19th BATTALION AIF

The 19th Battalion AIF was formed on 27th April, 1915, by Lieutenant Colonel W.K.S. MacKenzie, DSO, VD a Sydney barrister and former Commanding Officer of the 25th Infantry, as a unit of the 5th Infantry Brigade, Second Australian Division. After training in Egypt the Battalion arrived at ANZAC cove on 21st August 1915 and entered the line at Hill Sixty the following day. From the 18th September until the evacuation the unit was responsible for the defence of Popes Hill, one of the most critical points in the ANZAC defence system. After re-organisation in Egypt 19th Battalion was moved to France early in 1916. The first major action for the Battalion was Pozieres which was notable for the fact that the German shelling was the most intense ever experienced by the AIF during the war and was accompanied by nearly continuous German counter attacks to recover their vital ground. 19th Battalion created a record by holding its sector for a period of 12 days. Casualties suffered by 1 ANZAC Corps in this battle amounted to 23,000 over a period of about 40 days. Possibly the most notable action of the 19th Battalion was it's capture and defence of the notorious 'Maze' defence system at Flers on 14th November 1916. The failure of flanking Battalions to reach their objectives left the unit out on its own, holding a salient deep within the German lines.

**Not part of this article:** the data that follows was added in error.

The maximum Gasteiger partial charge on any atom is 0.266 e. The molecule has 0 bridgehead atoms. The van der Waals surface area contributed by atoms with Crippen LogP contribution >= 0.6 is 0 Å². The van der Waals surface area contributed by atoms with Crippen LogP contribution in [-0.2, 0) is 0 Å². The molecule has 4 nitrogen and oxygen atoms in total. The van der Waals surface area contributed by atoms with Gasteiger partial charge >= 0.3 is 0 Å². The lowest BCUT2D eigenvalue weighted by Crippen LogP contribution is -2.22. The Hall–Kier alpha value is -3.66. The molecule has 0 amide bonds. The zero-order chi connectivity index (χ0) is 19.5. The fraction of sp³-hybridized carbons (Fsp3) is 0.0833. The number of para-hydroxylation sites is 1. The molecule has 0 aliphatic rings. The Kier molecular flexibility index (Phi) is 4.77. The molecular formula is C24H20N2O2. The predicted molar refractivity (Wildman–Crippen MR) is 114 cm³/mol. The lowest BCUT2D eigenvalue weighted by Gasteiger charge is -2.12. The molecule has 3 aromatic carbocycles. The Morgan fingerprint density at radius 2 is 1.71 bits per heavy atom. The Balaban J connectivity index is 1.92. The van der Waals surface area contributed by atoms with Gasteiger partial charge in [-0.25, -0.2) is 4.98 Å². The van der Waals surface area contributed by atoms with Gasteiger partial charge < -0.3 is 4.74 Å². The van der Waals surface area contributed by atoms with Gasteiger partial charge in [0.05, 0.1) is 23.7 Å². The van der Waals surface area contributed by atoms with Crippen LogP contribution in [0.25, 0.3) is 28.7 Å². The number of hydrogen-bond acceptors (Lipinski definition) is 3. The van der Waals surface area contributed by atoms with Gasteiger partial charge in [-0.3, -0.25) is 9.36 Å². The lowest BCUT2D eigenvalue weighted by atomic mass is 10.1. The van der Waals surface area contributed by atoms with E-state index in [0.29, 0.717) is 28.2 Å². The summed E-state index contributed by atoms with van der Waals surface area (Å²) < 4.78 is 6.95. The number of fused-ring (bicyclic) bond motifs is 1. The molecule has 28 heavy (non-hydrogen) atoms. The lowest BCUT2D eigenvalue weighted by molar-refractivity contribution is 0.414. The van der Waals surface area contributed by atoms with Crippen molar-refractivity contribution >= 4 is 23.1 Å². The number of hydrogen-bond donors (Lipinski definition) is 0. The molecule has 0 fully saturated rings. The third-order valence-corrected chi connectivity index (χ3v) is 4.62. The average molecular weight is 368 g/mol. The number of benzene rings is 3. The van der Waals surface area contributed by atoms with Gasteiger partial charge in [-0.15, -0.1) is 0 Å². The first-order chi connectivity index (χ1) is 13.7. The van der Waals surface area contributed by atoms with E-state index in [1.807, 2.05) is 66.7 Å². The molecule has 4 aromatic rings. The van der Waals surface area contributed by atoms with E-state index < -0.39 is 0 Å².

For two days and nights the 19th Battalion held this position against counter attacks and intense shelling, using German weapons so that their own .303 ammunition could be used to maintain their Lewis guns in action. Of the 451 all ranks who went into the attack, 381 became casualties. Other notable actions were at Second Bullecourt and at Third Ypres. It was towards the end of this latter battle that the Commanding Officer, Lieutenant Colonel C.R.A. Pye, DSO was killed in action on 4th October 1917. Moved from the Messines area as a result of the great German break through on the Fifth Army front, 19th Battalion entered the line near Villers-Bretonneux on 6th April 1918.


The next day the unit launched a counter attack upon German positions in Hangard Wood and during the course of this action